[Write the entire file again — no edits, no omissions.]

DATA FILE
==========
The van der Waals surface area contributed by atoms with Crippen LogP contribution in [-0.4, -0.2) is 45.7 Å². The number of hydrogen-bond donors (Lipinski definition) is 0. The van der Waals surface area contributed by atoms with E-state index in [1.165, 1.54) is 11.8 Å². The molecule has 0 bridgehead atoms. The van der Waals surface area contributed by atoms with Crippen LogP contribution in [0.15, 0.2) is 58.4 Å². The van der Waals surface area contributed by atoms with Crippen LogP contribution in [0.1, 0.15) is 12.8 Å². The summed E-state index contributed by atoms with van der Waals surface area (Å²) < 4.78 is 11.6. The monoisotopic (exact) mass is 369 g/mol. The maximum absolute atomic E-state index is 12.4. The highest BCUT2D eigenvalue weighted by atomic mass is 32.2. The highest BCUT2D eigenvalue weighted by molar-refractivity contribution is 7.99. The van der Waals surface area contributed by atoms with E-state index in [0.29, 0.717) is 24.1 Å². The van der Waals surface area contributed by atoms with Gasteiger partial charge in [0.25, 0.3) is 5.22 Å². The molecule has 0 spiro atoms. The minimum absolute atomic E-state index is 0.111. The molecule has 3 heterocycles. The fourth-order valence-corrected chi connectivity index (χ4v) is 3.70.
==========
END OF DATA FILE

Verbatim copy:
The van der Waals surface area contributed by atoms with Crippen LogP contribution in [-0.4, -0.2) is 45.7 Å². The number of hydrogen-bond donors (Lipinski definition) is 0. The van der Waals surface area contributed by atoms with E-state index in [1.165, 1.54) is 11.8 Å². The molecule has 0 bridgehead atoms. The van der Waals surface area contributed by atoms with Crippen LogP contribution in [0.15, 0.2) is 58.4 Å². The van der Waals surface area contributed by atoms with Crippen LogP contribution in [0.1, 0.15) is 12.8 Å². The summed E-state index contributed by atoms with van der Waals surface area (Å²) < 4.78 is 11.6. The monoisotopic (exact) mass is 369 g/mol. The maximum absolute atomic E-state index is 12.4. The highest BCUT2D eigenvalue weighted by atomic mass is 32.2. The highest BCUT2D eigenvalue weighted by molar-refractivity contribution is 7.99. The van der Waals surface area contributed by atoms with E-state index in [0.29, 0.717) is 24.1 Å². The van der Waals surface area contributed by atoms with Gasteiger partial charge in [0.25, 0.3) is 5.22 Å². The molecule has 0 spiro atoms. The minimum absolute atomic E-state index is 0.111. The molecule has 3 heterocycles. The fourth-order valence-corrected chi connectivity index (χ4v) is 3.70.